For six Sundays, many churches in their worship have basked in the light of Epiphany. Next Sunday, March 2, is Transfiguration Sunday. The Gospel reading for Transfiguration Sunday is Matthew 17:1-9:
Six days later, Jesus took with him Peter and James and his brother John and led them up a high mountain, by themselves. And he was transfigured before them, and his face shone like the sun, and his clothes became dazzling white. Suddenly there appeared to them Moses and Elijah, talking with him. Then Peter said to Jesus, “Lord, it is good for us to be here; if you wish, I will make three dwellings here, one for you, one for Moses, and one for Elijah.” While he was still speaking, suddenly a bright cloud overshadowed them, and from the cloud a voice said, “This is my Son, the Beloved; with him I am well pleased; listen to him!” When the disciples heard this, they fell to the ground and were overcome by fear. But Jesus came and touched them, saying, “Get up and do not be afraid.” And when they looked up, they saw no one except Jesus himself alone. As they were coming down the mountain, Jesus ordered them, “Tell no one about the vision until after the Son of Man has been raised from the dead.”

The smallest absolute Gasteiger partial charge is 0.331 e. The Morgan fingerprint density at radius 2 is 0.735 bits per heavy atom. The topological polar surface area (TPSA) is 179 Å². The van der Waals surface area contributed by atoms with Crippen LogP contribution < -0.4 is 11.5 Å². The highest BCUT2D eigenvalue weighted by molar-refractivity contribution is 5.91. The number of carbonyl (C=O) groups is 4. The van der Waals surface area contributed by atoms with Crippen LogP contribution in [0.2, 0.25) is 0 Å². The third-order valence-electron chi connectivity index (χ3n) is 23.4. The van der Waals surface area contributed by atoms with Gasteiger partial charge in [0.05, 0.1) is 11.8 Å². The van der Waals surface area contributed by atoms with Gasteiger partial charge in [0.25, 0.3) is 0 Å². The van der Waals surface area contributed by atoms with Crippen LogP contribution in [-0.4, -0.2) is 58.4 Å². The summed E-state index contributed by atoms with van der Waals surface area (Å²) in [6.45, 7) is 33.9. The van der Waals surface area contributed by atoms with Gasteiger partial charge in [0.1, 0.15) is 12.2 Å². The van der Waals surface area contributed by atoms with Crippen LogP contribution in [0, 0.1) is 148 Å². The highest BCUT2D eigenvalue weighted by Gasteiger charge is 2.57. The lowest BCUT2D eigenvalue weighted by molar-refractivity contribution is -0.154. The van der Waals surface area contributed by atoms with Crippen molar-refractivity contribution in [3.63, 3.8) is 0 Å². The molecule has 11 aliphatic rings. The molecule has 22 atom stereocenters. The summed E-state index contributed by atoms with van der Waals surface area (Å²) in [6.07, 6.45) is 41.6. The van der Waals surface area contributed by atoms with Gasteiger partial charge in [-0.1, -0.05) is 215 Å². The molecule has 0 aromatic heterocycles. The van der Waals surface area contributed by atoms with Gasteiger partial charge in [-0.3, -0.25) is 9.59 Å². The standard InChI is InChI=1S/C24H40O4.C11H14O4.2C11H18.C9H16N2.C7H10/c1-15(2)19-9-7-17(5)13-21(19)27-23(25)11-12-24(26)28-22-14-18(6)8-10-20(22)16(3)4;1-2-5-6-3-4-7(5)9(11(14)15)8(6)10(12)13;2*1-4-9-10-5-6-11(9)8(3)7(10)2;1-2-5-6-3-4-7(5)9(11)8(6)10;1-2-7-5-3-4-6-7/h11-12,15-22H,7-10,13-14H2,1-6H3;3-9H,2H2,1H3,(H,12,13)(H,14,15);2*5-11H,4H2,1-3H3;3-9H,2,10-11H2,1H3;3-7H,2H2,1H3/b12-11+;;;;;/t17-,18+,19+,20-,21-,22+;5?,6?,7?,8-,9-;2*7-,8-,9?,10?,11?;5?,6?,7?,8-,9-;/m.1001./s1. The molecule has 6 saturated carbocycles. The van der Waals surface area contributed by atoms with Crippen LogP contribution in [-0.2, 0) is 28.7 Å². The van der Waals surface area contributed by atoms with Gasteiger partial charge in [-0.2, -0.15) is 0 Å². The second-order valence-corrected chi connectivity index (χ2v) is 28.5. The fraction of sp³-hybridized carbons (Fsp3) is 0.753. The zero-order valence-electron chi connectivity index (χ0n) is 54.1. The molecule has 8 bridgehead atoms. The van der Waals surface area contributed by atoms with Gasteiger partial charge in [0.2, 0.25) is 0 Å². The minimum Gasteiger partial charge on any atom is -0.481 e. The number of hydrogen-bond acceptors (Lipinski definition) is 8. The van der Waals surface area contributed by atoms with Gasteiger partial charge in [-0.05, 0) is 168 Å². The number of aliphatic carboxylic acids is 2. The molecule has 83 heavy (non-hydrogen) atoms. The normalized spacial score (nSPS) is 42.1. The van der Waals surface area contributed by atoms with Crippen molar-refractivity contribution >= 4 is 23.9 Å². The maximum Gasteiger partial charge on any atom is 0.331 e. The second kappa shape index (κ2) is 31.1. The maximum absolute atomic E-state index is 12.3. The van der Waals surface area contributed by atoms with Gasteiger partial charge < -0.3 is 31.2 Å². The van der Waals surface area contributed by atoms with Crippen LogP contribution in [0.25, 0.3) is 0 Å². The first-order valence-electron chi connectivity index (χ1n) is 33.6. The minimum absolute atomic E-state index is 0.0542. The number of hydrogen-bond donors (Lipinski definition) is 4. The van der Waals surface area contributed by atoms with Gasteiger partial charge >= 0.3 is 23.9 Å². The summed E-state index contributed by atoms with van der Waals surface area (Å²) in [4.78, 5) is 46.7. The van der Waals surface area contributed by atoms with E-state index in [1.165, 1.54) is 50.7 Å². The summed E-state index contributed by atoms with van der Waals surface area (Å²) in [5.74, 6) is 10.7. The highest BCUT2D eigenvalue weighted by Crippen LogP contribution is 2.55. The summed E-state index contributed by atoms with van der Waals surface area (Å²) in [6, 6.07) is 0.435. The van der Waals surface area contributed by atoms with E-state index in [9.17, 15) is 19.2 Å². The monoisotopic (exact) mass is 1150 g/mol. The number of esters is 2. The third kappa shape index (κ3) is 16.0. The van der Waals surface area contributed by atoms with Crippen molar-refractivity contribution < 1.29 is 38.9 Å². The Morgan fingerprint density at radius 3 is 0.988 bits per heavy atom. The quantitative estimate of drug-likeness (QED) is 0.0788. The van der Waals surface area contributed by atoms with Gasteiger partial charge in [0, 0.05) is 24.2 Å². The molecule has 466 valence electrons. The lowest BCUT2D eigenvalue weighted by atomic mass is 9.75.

We began the spring academic term seven weeks ago, on January 14, by observing the ancient Epiphany ritual of chalking the door. As we draw near to the end of this season and prepare for Lent, we prepare too for spring break (March 8-16).
A question stirs for me as a theological educator at this time of year as I reflect on the images of the Transfiguration and the journey of Lent: How can I encourage students to develop liturgical practices that will sustain them over a lifetime of pastoral leadership and exploration of God’s love and light? Even as the question stirs, I am working with colleagues to shape course offerings for another semester of study. For me, the work of planning a course calendar happens within the rhythms of the liturgical year. I look forward to announcing in a few weeks fall 2014 courses. I know that these courses will stretch and challenge students—perhaps even transform them—as they continue to prepare to be agents of justice, reconciliation and compassion.
Summer School: The summer school schedule is available to review online. Note that several classes require Permission of Instructor (POI) and may require a separate application or registration. For more information on summer school opportunities, please contact Susan Robinson in the Office of the Academic Dean and read about the advantages of summer coursework here.
Coming Soon: Fall course information!
Blessings for the week ahead,
Associate Dean for Academic Affairs
Photo by: Ken Bennett, University Photographer; School of Divinity Chapel Service, February 11, 2014